Year: 2003
Production Co: Revolution Studios
Director: Martin Brest
Writer: Martin Brest
Cast: Ben Affleck, Jennifer Lopez, Justin Bartha, Al Pacino, Christopher Walken, Linie Kazan

The most interesting thing about this film when you look back on it so long after the notorious reputation it had was that you can see what writer/director Martin Brest wanted to do underneath what's actually on screen.

At the time, the whole Bennifer thing was such an all-pervasive tabloid fixture it overshadowed any chance of success not just that the movie had but the off-screen relationship between stars Ben Affleck and Jennifer Lopez as well. And it was somebody's bright idea to capitalise on it all by reframing the whole thing as a love story instead of a crime drama, like Brest evidently wanted.

You can see the remains of the crime thriller it was originally intended to be, especially in the single scene that features Al Pacino as a crime lord and client of the syndicate Gigli (Affleck) is a low level enforcer in – a single appearance that threatens to steal the entire film but the consequences of which are never mentioned again.

When we meet Gigli he's tasked by his abrasive boss (who's strangely only ever shown sitting at outdoor restaurants around LA on the phone – another consequence of a hasty re-edit of the whole thing or just a strange character trope?) with swiping a hostage they mean to use as leverage in a negotiation. It turns out he's the brother of a prosecutor who's gunning for the conviction of Pacino's character in some high profile case.

Gigli's mark, Brian (Justin Bartha) turns out to be a mentally handicapped young man living in a care facility, and when Gigli finally convinces the latter to accompany him quietly, he's told to just keep the guy in his apartment and lay low. A tough talking, slightly Italian wannabe hood like Gigli has no idea how to care for or entertain an intellectually disabled kid, so in what might be the first evidence of studio/producer interference, you know full well the pair are going to grow on each other and become friends (and how much it's going to hurt the ultimately soft-hearted crim when he's told to ditch or kill the boy later).

But a love story breezes into his life when his beautiful neighbour, Rikki (Lopez), knocks on his door. At first she pretends she's there to borrow his phone, but she soon reveals herself to be another operative for his employers, assigned to stay with him and their hostage to make sure he doesn't screw it up.

The big mouthed hero is as angered by the idea he needs to be monitored as he is captured by Rikki's beauty, and the entire midsection of the film turns into his constant and clumsy sexual overtures to someone far smarter and subtler than him (although there's no reason for it to be there, Rikki's monologue about why the vagina is so much more alluring than the penis is brilliantly written), and not much else.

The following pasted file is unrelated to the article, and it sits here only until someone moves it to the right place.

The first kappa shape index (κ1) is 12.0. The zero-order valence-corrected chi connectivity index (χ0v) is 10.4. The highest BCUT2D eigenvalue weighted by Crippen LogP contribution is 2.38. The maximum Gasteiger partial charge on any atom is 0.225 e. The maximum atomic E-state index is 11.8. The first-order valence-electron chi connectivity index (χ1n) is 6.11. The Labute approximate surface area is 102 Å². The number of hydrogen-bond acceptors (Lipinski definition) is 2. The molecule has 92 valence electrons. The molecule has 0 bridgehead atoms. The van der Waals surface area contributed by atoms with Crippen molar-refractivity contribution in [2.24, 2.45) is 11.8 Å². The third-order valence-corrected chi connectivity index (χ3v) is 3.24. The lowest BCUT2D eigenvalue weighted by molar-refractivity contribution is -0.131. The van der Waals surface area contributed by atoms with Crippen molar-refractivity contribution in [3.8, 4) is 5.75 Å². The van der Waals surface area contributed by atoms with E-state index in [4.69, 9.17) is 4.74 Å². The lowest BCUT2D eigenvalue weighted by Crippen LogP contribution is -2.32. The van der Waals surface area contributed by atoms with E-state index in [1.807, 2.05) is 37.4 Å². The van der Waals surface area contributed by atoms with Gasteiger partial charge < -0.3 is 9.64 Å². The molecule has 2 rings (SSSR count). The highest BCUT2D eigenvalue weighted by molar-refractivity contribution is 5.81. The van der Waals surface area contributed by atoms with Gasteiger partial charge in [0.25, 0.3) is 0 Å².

But things eventually have to kick into high gear and the reason they're holding Brian comes to a head, with Gigli, Rikki and their boss having to visit the crime lord who's flown into town to facilitate the plea bargain/deal they're all working on. But even then, the romantic comedy re-edit keeps asserting itself, the story shying away from any real development of the backstory to return to the budding relationships between Gigli and Rikki and Gigli and Brian.

It looked to me like there was a far more complex Ocean's 11-type structure somewhere that was thrown out to amp up the love story. With Midnight Run and Beverly Hills Cop under his belt it's hard to imagine Brest turning out something this ultimately cack handed under his own steam, and when it was all over he supposedly left the industry altogether after what a horrible experience it all was.

It was also the final nail in the coffin of Affleck's first chaotic turn at stardom, one he'd finally rekindle with a newfound respect because of projects like The Town and Argo, and Lopez appeared to flee Hollywood as well, concentrating on her music career.

It's not worth watching because of anything great in the story or performances, but if you want to see how a rightsholder, paymaster or distributor has the power to wrench a project from a director's hands and not just re-edit it but reimagine it in a different genre entirely, it's essential viewing.

Since then it became a poster child for everything a bad movie can be. Affleck's weird Italian hood thing, Rikki's supposedly experienced criminal and gay woman who shows no criminal nous and falls into bed with the brutish Gigli way too easily, the complete lack of chemistry between the two and everything else about it sweeping the Razzies and precipitating the worst second weekend dropoff in history.

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